about how I was going to manage my diabetes on the day. I didn’t have a bag, where
was I going to keep all my diabetes paraphernalia nearby but out of sight, how
was I going to prick my finger to test my sugar without getting blood on my
white dress (blood goes everywhere) or inject my insulin with this massive
And there’s no rest. Not even while your sleeping. Before bed I test my BGL to check I’m at a “good” number. Too low and I need to have something to eat, too high, more insulin, but will that drop my sugar too low overnight? Sometimes I’ll have a nightmare (a common symptom for type one diabetics) and test my sugar to realise I’m low or going low and have to eat a bowl of cereal in the middle of the night. Other times my BGL has shot up over 20 and I have no idea why and I have to give myself insulin while trying not to wake up my husband.
Diabetes is all consuming, even while I write this I had to get myself a glass of orange juice to keep my BGLs stable. There’s no breaks, every minute or every hour is spent thinking about diabetes, how many carbs in that, how much insulin should I give, have I had enough to eat to go for a little walk, do I have too much insulin stored that will be released all at once if I go for a walk, do I have jellybeans and a juice box in my bag. It affects every facet of my life and there’s even some jobs I’ll never be able to do because the nature of the jobs wouldn’t be safe with diabetes. For example, being a police officer, ambulance or army officer to name a few. Due to the fast paced and sporadic type of work carried out, attending to your own diabetic needs could affect your ability to perform your job effectively. Imagine having to stop what you’re doing to test your sugar, have some jellybeans, wait for those to take effect then continue on during an arrest, during a resuscitation, during an ambush? Not to say there aren’t diabetics doing these jobs, because there are, but the advice I’ve received is that these are not suitable occupations for type one diabetics.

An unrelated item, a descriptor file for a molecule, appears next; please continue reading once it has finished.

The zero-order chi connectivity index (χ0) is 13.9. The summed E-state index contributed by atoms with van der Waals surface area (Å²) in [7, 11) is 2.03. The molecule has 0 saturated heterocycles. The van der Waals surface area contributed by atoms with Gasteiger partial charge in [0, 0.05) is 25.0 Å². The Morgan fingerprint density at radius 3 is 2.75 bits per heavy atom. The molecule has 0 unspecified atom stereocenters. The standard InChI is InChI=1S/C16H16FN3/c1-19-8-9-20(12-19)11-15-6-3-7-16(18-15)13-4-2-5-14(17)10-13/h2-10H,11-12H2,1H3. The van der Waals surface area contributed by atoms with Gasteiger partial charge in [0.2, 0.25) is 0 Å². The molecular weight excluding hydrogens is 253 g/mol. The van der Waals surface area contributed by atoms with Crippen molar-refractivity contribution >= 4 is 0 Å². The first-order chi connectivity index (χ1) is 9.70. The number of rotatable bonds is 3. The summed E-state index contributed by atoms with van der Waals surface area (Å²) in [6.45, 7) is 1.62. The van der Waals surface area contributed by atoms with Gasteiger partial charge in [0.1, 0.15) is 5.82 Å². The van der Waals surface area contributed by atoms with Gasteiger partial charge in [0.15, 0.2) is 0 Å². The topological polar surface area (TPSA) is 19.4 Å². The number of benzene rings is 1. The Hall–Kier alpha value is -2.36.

Then there’s pregnancy AND diabetes. Pregnancy is tough for
a lot of women, managing diabetes on top of that was a nightmare for me.
However, being pregnant was probably the first time since having diabetes that
I finally started to take it seriously. Because if I didn’t, someone else was
going to be affected, and like any new mum, I wanted to give my unborn child
the best start in life possible and not be impacted by my inability to manage
my BGLS. I didn’t enjoy any part of being pregnant because my entire pregnancy
was consumed with managing my diabetes so my baby wouldn’t be born with a cleft
palate or Spinabifida. I tried my very best to manage my BGLs, I was counting
every carb, I was writing down everything I ate, how many units of insulin and
any other detail the endocrinologists wanted and sending that to them every
week at the hospitals’ clinic. And every week I would get different feedback –
do this, change this dose, what happened at 4:15pm on Wednesday night, why did
you eat two bowls of cereal? I was still a pregnant woman, I still had insane
cravings. Then one routine visit to the clinic at 36 weeks, the cgt revealed
the baby had stopped moving as frequently. I had to stay overnight for observation.
The next day, following another cgt, it was decided I would be having a caesarean,
that afternoon. I was devastated. I had endured weeks of prenatal yoga,
listened to podcasts, and had planned a natural water birth. I hadn’t really
considered having a caesarean, and now I was having one, that afternoon. My
husband was still at home trying to finish off our renovations. We thought we
had one more month before bub was coming. I sobbed hysterically through the caesarean
then a puffy pink wrinkly baby was presented to me from over the curtain, she
screamed and was rushed off to the special care unit.
One year on, she appears to be a healthy baby, doing all the
things a 1 year old should.